Head and Neck Cancer

PV QA 2 - Poster Viewing Q&A 2

MO_31_2740 - Trends in Place of Death for Head and Neck Cancer Patients in the US from 1999 to 2016 Using the CDC WONDER Database

Monday, October 22
10:45 AM - 12:15 PM
Location: Innovation Hub, Exhibit Hall 3

Trends in Place of Death for Head and Neck Cancer Patients in the US from 1999 to 2016 Using the CDC WONDER Database
S. J. Stephens, F. Chino, J. P. Chino, and Y. M. Mowery; Duke University Medical Center, Durham, NC

Purpose/Objective(s): What constitutes a “good” death is open to interpretation, but most agree that death at home or hospice is optimal and contributes to achieving this goal. Head and neck cancer (HNC) patients often experience significant morbidity and mortality related to their disease and/or cancer therapies, but little is known about trends and disparities in their place of death.

Materials/Methods: The CDC WONDER (Wide-ranging Online Data for Epidemiologic Research) database contains national US death certificate data, including place/cause of death and patient-specific characteristics. Trends in place of death were evaluated from 1999 to 2016 for patients who died from HNC and correlated to aggregate patient-specific data including age, sex, race, census region, and primary tumor subsite. Deaths in hospice facilities were not specifically reported until 2003. Using individual data from 2015, univariate (UVA) and multivariate (MVA) logistic regression analyses were used to evaluate disparities in place of death based on demographic factors.

Results: From 1999 to 2016, 130,466 patients died from HNC in the US (28.8% oral cavity, 27.2% oropharynx, 1.7% nasopharynx, 42.2% hypopharynx/larynx). Most patients were white (91.4%) and male (80.1%). Forty-four percent of deaths occurred at home or hospice. Total number of HNC-related deaths increased from 6,493 in 1999 to 8,693 in 2016. Percent of deaths at home or hospice increased significantly over the study period for all patients (R2 = 0.97, p<0.0001), rising from 31.4% in 1999 to 40% in 2006 to 59% in 2016. Percent of deaths at home or hospice increased significantly in white (33% in 1999 vs 42% in 2006 vs 59% in 2016), black (21% vs 22% vs 51%), age 35-64 (35% vs 43% vs 62%), age ≥65 (29% vs 38% vs 57%), male (33% vs 41% vs 58%) and female patients (27% vs 37% vs 61%), as well as for all disease subsites and census regions. Prior work for all cancer types demonstrated that age ≥40, marital status, education level, and white race were associated with death at home or hospice on UVA. For deaths from HNC, patients with hypopharynx/larynx cancer were less likely to die at home or hospice (OR 0.80, 95% CI 0.73-0.87, p<0.000001). On MVA, HNC patients who were single, black, or Asian/Pacific Islanders were less likely to die at home or hospice. Patient sex and education level were not significantly associated with place of death. Similar to the UVA, patients with cancers of the hypopharynx/larynx were less likely to die at home or hospice on MVA (OR 0.83, 95% CI 0.76-0.92, p=0.0002).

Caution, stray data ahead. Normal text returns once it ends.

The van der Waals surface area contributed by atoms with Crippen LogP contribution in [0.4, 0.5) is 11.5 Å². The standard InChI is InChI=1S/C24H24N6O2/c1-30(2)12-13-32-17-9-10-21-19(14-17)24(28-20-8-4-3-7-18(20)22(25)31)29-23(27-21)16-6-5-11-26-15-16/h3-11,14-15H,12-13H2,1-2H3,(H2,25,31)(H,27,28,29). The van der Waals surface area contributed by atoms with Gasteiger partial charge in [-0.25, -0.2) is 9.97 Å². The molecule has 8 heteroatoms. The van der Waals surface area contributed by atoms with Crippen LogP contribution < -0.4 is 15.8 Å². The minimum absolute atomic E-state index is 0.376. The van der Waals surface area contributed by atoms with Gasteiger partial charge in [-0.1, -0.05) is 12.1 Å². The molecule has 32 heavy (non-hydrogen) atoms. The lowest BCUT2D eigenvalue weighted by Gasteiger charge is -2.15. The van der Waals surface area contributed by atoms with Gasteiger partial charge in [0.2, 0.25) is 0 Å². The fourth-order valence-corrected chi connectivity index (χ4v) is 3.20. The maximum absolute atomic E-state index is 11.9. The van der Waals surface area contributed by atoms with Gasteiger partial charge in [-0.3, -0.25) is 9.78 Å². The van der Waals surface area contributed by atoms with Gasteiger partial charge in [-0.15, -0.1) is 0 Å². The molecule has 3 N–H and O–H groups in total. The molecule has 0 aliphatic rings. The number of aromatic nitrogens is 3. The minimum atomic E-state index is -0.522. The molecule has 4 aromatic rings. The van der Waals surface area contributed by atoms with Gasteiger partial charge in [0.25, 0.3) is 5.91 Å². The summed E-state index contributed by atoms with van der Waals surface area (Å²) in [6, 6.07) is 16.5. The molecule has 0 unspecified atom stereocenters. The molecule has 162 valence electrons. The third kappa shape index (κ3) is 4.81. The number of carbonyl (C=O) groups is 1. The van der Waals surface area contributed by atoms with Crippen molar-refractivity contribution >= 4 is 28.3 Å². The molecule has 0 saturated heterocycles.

Conclusion: Percent of HNC-related deaths at home or hospice increased by 1.9-fold between 1999 and 2016. Non-white patients and those with hypopharynx/larynx cancers were significantly less likely to die at home or hospice. Continued emphasis on palliative care and provider/patient education may help to narrow these apparent disparities and contribute to more HNC patients experiencing a “good” death.

Author Disclosure: S.J. Stephens: None. F. Chino: None. J.P. Chino: Partner; Duke University Cancer Center. Stock; NanoScint. Co-Founder/Owner; NanoScint. Y.M. Mowery: Employee; Duke Health. Research Grant; Radiological Society of North America (RSNA), SARC.

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